This is the last post in the three part series covering machine learning approaches for time series and sequence modeling. In the first post , the basic principles and techniques for serial sequences in artificial neural networks were shown. The second post introduced a recent convolutional approach for time series called temporal convolutional network (TCN), which shows great performance on sequence-to-sequence tasks ( Bai, 2018 ). In this post, however, I will talk about a real world application which employs a machine learning model for time series analysis. To this end, I will present a beat tracking algorithm, which is a computational method for extracting the beat positions from audio signals. The presented beat tracking system ( Davies, 2019 ) is based on the TCN architecture which captures the sequential structure of audio input.

Machine Learning Approaches for Time Series

Julius Richter

This post is the first part of a series of posts that are linked together as they all deal with the topic of time series and sequence modeling, respectively. In order to give a comprehensive piece of content easy to grasp, the series is segmented into three parts: How to deal with time series and serial sequences? A recurrent approach. Temporal Convolutional Networks (TCNs) for sequence modeling. Beat tracking in audio files as an application of sequence modeling.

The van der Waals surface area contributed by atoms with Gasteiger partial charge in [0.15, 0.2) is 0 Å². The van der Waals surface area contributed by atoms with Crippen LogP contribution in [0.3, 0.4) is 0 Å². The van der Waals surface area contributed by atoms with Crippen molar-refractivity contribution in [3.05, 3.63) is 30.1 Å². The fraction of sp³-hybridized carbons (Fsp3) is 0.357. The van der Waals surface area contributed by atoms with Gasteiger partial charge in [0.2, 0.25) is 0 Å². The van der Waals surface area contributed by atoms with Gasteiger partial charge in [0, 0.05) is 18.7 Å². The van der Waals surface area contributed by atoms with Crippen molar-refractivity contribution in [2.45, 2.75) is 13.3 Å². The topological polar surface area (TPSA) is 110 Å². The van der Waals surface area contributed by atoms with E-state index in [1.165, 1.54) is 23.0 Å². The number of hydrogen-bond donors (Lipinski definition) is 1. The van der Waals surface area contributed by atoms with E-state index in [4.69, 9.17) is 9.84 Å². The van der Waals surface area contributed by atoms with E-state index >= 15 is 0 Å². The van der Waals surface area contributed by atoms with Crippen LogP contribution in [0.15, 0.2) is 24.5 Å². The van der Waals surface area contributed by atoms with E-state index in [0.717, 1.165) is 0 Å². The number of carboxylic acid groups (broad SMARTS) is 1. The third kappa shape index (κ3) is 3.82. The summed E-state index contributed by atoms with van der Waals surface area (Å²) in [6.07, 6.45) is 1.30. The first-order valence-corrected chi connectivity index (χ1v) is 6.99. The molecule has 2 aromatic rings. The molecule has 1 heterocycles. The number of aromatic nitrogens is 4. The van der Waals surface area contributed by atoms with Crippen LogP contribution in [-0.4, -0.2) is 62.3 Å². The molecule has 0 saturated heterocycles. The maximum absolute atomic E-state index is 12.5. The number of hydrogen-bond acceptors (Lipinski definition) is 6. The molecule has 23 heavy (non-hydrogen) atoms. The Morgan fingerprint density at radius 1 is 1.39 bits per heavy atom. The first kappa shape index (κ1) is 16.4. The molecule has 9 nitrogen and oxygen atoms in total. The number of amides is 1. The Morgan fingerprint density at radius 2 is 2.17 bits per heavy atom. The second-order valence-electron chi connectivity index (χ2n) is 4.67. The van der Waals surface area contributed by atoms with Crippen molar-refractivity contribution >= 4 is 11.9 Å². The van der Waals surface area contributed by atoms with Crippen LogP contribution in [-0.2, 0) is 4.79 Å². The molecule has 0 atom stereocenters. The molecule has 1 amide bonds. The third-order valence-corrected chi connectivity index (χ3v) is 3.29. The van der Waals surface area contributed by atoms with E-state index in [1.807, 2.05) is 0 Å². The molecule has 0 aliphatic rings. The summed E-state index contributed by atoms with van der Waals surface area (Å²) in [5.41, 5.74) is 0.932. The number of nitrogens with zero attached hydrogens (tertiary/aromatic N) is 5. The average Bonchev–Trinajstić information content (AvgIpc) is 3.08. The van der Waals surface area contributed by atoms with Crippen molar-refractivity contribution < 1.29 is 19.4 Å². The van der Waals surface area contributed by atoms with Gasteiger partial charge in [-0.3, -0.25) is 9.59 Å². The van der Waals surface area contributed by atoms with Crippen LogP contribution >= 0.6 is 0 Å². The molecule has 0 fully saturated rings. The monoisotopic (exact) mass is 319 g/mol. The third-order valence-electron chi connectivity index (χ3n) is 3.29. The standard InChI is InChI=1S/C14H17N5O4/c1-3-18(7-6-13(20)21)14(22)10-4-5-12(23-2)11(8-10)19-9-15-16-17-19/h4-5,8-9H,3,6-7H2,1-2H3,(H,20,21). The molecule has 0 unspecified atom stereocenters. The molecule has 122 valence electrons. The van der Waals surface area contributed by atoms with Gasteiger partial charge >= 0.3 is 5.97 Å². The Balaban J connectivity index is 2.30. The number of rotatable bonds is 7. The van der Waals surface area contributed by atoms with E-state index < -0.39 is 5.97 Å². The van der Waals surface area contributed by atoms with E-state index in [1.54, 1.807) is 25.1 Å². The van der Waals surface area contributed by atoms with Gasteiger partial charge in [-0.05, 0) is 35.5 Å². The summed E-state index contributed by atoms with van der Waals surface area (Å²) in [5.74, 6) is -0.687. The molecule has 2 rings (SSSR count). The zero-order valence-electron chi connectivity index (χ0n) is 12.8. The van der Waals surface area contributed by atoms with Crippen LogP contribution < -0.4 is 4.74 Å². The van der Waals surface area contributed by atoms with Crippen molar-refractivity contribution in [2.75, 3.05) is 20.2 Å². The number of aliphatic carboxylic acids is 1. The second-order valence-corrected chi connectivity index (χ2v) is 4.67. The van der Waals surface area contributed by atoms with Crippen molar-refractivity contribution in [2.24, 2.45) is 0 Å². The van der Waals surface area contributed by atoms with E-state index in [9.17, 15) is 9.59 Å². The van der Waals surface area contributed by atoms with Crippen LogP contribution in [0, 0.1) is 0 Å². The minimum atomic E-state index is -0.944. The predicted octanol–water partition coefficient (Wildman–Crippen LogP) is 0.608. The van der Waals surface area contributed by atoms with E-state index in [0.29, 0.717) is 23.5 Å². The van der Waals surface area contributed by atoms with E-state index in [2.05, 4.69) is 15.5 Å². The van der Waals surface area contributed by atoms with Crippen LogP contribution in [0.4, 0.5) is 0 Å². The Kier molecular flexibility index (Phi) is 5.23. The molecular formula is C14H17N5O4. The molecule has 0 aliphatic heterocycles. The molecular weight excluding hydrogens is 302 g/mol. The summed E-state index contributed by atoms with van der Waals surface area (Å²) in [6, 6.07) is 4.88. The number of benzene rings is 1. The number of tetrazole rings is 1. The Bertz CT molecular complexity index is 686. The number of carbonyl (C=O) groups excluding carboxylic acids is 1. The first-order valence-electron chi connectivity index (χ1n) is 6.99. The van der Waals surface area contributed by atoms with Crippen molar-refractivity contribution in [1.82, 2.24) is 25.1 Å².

How to distribute a Tensorflow model as a JavaScript web app

Johan Dettmar

Anyone wanting to train a Machine Learning (ML) model these days has a plethora of Python frameworks to choose from. However, when it comes to distributing your trained model to something other than a Python environment, the number of options quickly drops. Luckily there is Tensorflow.js , a JavaScript (JS) subset of the popular Python framework with the same name. By converting a model such that it can be loaded by the JS framework, the inference can be done effectively in a web browser or a mobile app. The goal of this article is to show how to train a model in Python and then deploy it as a JS app which can be distributed online.